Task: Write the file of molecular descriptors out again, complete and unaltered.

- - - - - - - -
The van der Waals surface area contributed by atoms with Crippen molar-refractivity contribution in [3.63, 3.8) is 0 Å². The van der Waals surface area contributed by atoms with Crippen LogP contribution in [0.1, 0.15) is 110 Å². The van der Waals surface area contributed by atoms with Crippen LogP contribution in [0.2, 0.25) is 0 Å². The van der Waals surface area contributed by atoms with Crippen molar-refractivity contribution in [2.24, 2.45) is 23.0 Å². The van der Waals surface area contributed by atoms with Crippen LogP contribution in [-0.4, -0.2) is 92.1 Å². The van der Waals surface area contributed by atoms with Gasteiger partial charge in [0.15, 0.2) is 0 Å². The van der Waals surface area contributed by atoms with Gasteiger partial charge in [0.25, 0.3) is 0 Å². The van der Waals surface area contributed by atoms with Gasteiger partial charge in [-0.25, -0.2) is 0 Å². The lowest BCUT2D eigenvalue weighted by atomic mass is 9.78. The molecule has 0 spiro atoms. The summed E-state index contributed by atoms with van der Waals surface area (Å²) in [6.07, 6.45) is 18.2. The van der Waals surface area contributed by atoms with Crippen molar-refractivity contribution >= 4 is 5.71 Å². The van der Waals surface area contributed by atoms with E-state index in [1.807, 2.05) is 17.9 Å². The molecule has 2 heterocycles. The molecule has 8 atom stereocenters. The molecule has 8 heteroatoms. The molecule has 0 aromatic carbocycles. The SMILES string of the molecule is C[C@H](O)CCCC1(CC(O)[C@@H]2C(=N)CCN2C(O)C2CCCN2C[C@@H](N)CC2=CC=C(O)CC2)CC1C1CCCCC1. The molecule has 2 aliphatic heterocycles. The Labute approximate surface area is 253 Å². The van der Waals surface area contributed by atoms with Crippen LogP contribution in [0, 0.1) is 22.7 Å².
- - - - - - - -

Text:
The van der Waals surface area contributed by atoms with Crippen molar-refractivity contribution in [3.63, 3.8) is 0 Å². The van der Waals surface area contributed by atoms with Crippen LogP contribution in [0.1, 0.15) is 110 Å². The van der Waals surface area contributed by atoms with Crippen LogP contribution in [0.2, 0.25) is 0 Å². The van der Waals surface area contributed by atoms with Crippen molar-refractivity contribution in [2.24, 2.45) is 23.0 Å². The van der Waals surface area contributed by atoms with Crippen LogP contribution in [-0.4, -0.2) is 92.1 Å². The van der Waals surface area contributed by atoms with Gasteiger partial charge in [0.15, 0.2) is 0 Å². The van der Waals surface area contributed by atoms with Gasteiger partial charge in [0.25, 0.3) is 0 Å². The van der Waals surface area contributed by atoms with Gasteiger partial charge in [-0.25, -0.2) is 0 Å². The lowest BCUT2D eigenvalue weighted by atomic mass is 9.78. The molecule has 0 spiro atoms. The summed E-state index contributed by atoms with van der Waals surface area (Å²) in [6.07, 6.45) is 18.2. The van der Waals surface area contributed by atoms with Crippen molar-refractivity contribution >= 4 is 5.71 Å². The van der Waals surface area contributed by atoms with E-state index in [1.807, 2.05) is 17.9 Å². The molecule has 2 heterocycles. The molecule has 8 atom stereocenters. The molecule has 8 heteroatoms. The molecule has 0 aromatic carbocycles. The SMILES string of the molecule is C[C@H](O)CCCC1(CC(O)[C@@H]2C(=N)CCN2C(O)C2CCCN2C[C@@H](N)CC2=CC=C(O)CC2)CC1C1CCCCC1. The molecule has 2 aliphatic heterocycles. The Labute approximate surface area is 253 Å². The van der Waals surface area contributed by atoms with Crippen LogP contribution in [0, 0.1) is 22.7 Å².